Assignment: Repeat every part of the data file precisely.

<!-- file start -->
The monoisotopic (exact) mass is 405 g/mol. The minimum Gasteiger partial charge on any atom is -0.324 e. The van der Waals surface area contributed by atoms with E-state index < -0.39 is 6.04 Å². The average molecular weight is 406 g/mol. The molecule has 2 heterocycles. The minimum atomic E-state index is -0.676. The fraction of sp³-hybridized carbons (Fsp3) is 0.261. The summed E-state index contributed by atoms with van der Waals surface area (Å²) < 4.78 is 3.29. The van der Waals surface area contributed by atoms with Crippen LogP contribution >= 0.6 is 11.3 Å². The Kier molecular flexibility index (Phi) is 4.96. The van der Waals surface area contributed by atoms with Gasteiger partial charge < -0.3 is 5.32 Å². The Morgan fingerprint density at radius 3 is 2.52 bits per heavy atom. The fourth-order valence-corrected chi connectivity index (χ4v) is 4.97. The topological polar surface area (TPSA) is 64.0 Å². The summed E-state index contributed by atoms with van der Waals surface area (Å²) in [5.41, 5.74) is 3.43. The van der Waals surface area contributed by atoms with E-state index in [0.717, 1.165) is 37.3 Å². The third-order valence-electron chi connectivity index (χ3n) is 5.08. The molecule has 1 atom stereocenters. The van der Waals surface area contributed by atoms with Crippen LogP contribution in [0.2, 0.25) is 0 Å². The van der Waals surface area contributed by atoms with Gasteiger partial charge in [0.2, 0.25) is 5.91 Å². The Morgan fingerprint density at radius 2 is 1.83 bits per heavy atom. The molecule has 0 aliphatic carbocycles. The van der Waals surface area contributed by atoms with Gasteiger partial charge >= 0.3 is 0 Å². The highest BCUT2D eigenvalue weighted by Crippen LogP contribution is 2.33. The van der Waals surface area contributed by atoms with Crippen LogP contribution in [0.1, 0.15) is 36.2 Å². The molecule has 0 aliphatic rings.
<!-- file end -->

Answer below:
The monoisotopic (exact) mass is 405 g/mol. The minimum Gasteiger partial charge on any atom is -0.324 e. The van der Waals surface area contributed by atoms with E-state index < -0.39 is 6.04 Å². The average molecular weight is 406 g/mol. The molecule has 2 heterocycles. The minimum atomic E-state index is -0.676. The fraction of sp³-hybridized carbons (Fsp3) is 0.261. The summed E-state index contributed by atoms with van der Waals surface area (Å²) < 4.78 is 3.29. The van der Waals surface area contributed by atoms with Crippen LogP contribution >= 0.6 is 11.3 Å². The Kier molecular flexibility index (Phi) is 4.96. The van der Waals surface area contributed by atoms with Gasteiger partial charge < -0.3 is 5.32 Å². The Morgan fingerprint density at radius 3 is 2.52 bits per heavy atom. The fourth-order valence-corrected chi connectivity index (χ4v) is 4.97. The topological polar surface area (TPSA) is 64.0 Å². The summed E-state index contributed by atoms with van der Waals surface area (Å²) in [5.41, 5.74) is 3.43. The van der Waals surface area contributed by atoms with E-state index in [0.717, 1.165) is 37.3 Å². The third-order valence-electron chi connectivity index (χ3n) is 5.08. The molecule has 1 atom stereocenters. The van der Waals surface area contributed by atoms with Crippen LogP contribution in [0.2, 0.25) is 0 Å². The van der Waals surface area contributed by atoms with Gasteiger partial charge in [0.2, 0.25) is 5.91 Å². The Morgan fingerprint density at radius 2 is 1.83 bits per heavy atom. The molecule has 0 aliphatic carbocycles. The van der Waals surface area contributed by atoms with Gasteiger partial charge >= 0.3 is 0 Å². The highest BCUT2D eigenvalue weighted by Crippen LogP contribution is 2.33. The van der Waals surface area contributed by atoms with Crippen LogP contribution in [0.1, 0.15) is 36.2 Å². The molecule has 0 aliphatic rings.